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Calvin Black in 71 is a one-of-a-kind jacket that encapsulates a rich tapestry of history and cultural significance.


Rooted in the heart of Africa, this unique piece was born from the discovery and transformation of a vintage Calvin Klein denim jacket unearthed at a bustling flea market in Guinea, Conakry. Its essence lies in its fusion of style and symbolism, as it is interlined with traditional wax textiles from Ghana, imparting a distinctive African flavor.

The jacket's exterior is a canvas of devotion to music, real Hip Hop, and the legacy of African liberation. Intricate patches and artwork adorning the jacket pay homage to the wrongfully convicted liberators of the Black Liberation Movement of the 1960s and 1970s. These brave souls dedicated their lives to the pursuit of justice and equality, making this jacket a vivid testament to their memory.

The creation of Calvin Black in 71 finds its roots in the tradition of Black August, initiated in the 1970s to commemorate the assassination of George Jackson, a Black Panther, author, and revolutionary, during a prison uprising in California.


This annual observance is a time of reflection and reverence, honoring political prisoners, freedom fighters, and martyrs of the Black freedom struggle.

Notably, the jacket features a unique connection to the iconic Black August celebrations that once took place across various venues in New York City. The back of the jacket showcases a promotional front cover of a 2003 tee, bearing the powerful message "Hands off Assata," "Free Sundiata," and "Free the NY3." These slogans embody the spirit of the past freedom fighters and their challenging circumstances.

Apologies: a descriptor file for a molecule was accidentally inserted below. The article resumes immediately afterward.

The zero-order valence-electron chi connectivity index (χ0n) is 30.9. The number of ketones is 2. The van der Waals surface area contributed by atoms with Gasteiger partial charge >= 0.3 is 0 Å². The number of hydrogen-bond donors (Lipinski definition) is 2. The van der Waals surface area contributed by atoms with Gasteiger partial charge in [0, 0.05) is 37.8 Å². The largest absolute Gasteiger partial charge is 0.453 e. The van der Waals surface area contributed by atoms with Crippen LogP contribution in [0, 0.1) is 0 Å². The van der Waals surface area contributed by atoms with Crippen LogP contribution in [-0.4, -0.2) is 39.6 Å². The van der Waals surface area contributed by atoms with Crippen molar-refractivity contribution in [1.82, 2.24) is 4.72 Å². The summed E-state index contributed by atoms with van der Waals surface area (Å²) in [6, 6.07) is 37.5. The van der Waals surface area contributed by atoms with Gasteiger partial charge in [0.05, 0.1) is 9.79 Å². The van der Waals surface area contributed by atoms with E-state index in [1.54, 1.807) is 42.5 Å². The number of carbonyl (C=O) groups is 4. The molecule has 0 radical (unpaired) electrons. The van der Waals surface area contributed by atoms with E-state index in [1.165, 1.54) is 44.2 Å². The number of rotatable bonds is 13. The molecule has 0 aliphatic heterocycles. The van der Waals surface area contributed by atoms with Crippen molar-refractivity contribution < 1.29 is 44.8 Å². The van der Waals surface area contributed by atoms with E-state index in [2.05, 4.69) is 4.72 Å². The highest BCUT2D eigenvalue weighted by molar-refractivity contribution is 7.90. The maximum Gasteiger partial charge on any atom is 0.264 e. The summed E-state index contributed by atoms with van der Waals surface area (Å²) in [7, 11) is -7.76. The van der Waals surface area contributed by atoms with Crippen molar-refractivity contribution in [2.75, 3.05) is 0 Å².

On the front of the jacket, a vintage Africology logo from 2009 serves as a nod to the cultural and intellectual movement that seeks to celebrate and understand the history and contributions of African peoples. As a finishing touch, a "Black is Beautiful" patch on the arm reinforces the message of self-pride and empowerment.

Designed by Africology and brought to life by the skilled hands of local Guinean seamstress Mariam Camara, Calvin Black in 71 stands as a wearable work of art that seamlessly weaves together the threads of history, culture, and activism. It is more than just a jacket; it's a statement, a tribute, and a symbol of the enduring fight for liberation, justice, and the celebration of the beauty within the Black community.